On 7 February 2014 the Department of Finance published revised draft guidance notes (the Guidance) to FATCA. A revised draft of the Financial Accounts Reporting Regulations (the Regulations) were also published. The Irish tax authorities are accepting observations and comments on the updated Guidance up to Friday 21 May 2014.

Among the key changes from the previous draft of the Guidance are:

  1. A revised timeline for FATCA implementation

The implementation of FATCA was delayed by six months from 1 January 2014 to 1 July 2014. This postponement was announced by the US Internal Revenue Service Notice 2013-43 which issued in July last year. As a result of that change the Guidance has been updated to reflect the resulting changes required to the timelines as set out in the Ireland-US Intergovernmental Agreement (IGA). The draft Regulations have also been updated so that the new timelines should be read into the existing IGA.  

  1. Investment Entity clarification

While the definitions as to what constitute Financial Institutions remain largely the same some further clarification is given in the context of an Investment Entity. An Investment Entity is an entity that primarily conducts as a business, or is managed by an entity that conducts as a business certain activities for or on behalf of a customer, e.g. investing , administering or managing funds on behalf of other persons. The Guidance qualifies this noting that an entity will be regarded as an Investment Entity where its gross income attributable to such activities is equal to or exceeds 50 per cent of the entity’s gross income during the shorter of the preceding three years or the period during which the entity has been in existence.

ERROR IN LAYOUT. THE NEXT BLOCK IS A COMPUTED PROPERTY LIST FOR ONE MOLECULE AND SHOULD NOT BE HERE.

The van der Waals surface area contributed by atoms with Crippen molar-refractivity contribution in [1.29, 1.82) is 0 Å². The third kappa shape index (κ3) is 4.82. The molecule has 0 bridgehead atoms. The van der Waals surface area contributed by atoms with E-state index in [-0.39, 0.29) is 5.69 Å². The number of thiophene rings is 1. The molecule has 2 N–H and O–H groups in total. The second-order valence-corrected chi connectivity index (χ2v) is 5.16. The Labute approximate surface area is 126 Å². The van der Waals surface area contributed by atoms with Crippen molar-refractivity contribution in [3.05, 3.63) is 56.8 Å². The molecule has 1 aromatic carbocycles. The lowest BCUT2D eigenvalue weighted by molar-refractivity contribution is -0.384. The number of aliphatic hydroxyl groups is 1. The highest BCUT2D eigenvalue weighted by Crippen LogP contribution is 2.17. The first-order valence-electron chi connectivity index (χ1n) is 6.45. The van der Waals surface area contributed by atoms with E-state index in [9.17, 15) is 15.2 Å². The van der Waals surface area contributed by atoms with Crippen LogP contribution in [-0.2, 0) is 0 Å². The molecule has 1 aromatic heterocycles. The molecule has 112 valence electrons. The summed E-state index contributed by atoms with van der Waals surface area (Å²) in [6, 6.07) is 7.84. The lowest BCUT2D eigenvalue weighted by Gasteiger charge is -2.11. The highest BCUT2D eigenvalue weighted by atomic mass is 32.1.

1. Regular trading analysis

Ireland’s IGA does not contain a definition of ‘regularly traded’ unlike more recently signed IGA’s with, for example, France and the Cayman Islands which require a meaningful volume of trading in respect to the interests on an ongoing basis. As with the UK the revised Irish Guidance indicates that an equity or debt interest will be considered to be regularly traded if listed on a recognised stock exchange. There is no need to check annually if any transactions have been undertaken. One proviso however is that listing must not be solely for the purpose of avoiding reporting under FATCA. This interpretation of ‘regularly traded’ should have positive consequences for, for example, debt issuance vehicles with listed debt and exchange traded funds.